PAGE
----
In answer to a question, the Secretary displayed an order form which is returned with galleys and explained that an author's institution may elect to honor or not to honor the publication charge. A higher price is charged for reprints if the charge is not honored. He emphasized that payment of this charge is voluntary and editors have taken the position that they do not want to know who pays and who does not. In no case does failure to honor influence the publication of a paper. The Secretary offered the opinion that personal contacts were the most effective in increasing honoring, as in the case of a campaign conducted by Mr. Seitz on behalf of JCP a few years ago which resulted in an increase in honoring of about 15%.

The Secretary agreed to send quarterly reports detailing the status of publication charges honored to the secretaries of the Member Societies for their own journals with some comparable figures for other journals. The Institute will undertake tactfully to increase the percentage of such charges honored for its journals.

6. Building Plans

The Secretary recalled that the staff has been investigating the problem of our need for additional space in the very near future. He displayed a series of architect's drawings culminating in a 12-story building on the 100’ X 100' property we presently own, and described the alternatives we might elect to follow in achieving that goal. A 3-story and basement building on the 40' x 100’ vacant lot next door would cost approximately $632,000 and would furnish 15,200 square feet of floor space.

The Secretary stated that the bank building on the corner of 45th Street and United Nations Plaza is for sale, although it stands on leased ground which is not now for sale. The building consists of four stories of nice office space providing a total of 16,360 square feet in addition to a bank and store on the first floor. The price is $510,000 and very little alteration would be required to make it suitable for our requirements. If we should buy it, it could eventually be integrated into the proposed 12-story structure on our present 100-foot property. It is not inconceivable that we might be able to convince the owner of the land that it would be a big tax advantage to him to donate this property to the Institute. The rent and taxes on the land would amount to about $23,000 per year, but this would be partly offset by rentals from the bank and possibly the store. We would also have to pay tax on that part of the building occupied by renters.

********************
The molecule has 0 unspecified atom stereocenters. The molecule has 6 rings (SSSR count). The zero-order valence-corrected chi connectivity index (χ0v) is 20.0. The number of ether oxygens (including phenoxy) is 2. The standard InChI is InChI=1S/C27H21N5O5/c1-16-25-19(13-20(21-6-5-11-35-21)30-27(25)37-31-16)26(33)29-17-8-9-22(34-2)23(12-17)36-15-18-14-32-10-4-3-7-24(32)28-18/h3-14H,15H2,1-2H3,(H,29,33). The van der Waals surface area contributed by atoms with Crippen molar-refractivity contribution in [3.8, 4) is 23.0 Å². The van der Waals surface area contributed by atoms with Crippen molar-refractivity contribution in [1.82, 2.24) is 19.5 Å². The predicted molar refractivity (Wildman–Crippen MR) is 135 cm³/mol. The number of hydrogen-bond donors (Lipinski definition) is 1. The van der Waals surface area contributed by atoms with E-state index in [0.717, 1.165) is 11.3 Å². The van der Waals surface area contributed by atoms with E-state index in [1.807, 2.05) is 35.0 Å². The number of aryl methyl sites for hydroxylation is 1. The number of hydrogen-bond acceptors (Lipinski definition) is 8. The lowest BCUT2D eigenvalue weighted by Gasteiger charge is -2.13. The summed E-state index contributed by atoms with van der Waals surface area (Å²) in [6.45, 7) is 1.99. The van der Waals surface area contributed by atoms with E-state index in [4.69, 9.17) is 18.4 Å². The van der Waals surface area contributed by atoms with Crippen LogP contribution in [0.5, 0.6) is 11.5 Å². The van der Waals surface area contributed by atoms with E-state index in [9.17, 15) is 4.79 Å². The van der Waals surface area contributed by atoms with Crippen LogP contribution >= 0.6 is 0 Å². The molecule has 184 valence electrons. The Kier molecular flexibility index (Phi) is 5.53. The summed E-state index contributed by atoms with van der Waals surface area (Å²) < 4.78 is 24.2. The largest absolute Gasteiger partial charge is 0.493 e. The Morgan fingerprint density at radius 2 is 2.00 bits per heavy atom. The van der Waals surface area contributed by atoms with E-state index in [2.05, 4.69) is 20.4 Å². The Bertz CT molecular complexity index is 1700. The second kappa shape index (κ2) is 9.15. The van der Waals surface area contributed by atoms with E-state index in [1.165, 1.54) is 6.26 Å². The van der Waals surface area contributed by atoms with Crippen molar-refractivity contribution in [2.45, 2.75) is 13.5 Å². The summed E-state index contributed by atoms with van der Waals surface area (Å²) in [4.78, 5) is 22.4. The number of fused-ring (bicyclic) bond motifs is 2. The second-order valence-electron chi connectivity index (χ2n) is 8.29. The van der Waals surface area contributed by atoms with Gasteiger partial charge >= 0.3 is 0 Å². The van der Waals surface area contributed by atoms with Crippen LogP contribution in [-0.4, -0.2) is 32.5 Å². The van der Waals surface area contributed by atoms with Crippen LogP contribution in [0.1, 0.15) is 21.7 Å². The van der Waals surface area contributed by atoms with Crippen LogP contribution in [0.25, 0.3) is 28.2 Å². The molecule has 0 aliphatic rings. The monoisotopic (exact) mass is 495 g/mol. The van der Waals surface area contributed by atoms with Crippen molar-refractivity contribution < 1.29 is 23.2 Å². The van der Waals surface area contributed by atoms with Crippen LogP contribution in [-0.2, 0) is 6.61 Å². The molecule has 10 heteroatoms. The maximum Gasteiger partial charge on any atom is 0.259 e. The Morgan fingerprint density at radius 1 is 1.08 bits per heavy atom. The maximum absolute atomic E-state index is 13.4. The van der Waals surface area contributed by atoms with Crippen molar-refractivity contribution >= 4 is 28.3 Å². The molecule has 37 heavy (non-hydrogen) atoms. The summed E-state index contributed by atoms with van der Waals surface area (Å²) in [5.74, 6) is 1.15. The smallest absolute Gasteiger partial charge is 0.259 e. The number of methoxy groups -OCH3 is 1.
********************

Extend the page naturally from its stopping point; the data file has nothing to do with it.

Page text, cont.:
The Secretary said the above suggestions and the means of financing our expansion have not yet been studied by our Property Committee, but some time early next year we expect to present a fairly definite proposal which will probably include mortgaging our property.

7. Report on Student Sections

The Director recalled that about a year ago a committee headed by Robert S. Shankland had recommended that we increase our emphasis on Student Sections. As a result of that recommendation, Donald E. Cunningham was employed and he and Mrs. Ethel Snider have been devoting a considerable amount of their time to this activity. The number of Student Sections has increased from about fifty last year to about one hundred at the present time and the number of student members from 1,000 to 2,300. This project will cost almost $20,000 for the year and the Director said he is concerned whether the results justify such a large expenditure. There was a brief discussion of Student Section activities during which the Director described some of the new services being offered to members under this expanded program. It appeared to be the consensus that it is too soon to evaluate our increased Student Section activities but they should be watched closely.

8. Future Meetings

The Secretary announced that meetings of the Governing Board and Executive Committee for 1961 will be set at the December meeting of the Executive Committee and the dates will be reported in the minutes of that meeting. The spring Governing Board meeting is usually held on a Saturday between the middle of March and the middle of April, and Board members were requested to advise the Secretary's office of any Saturdays during that period which would be inconvenient so that they can be avoided if possible.

The meeting adjourned at 5:40 p.m.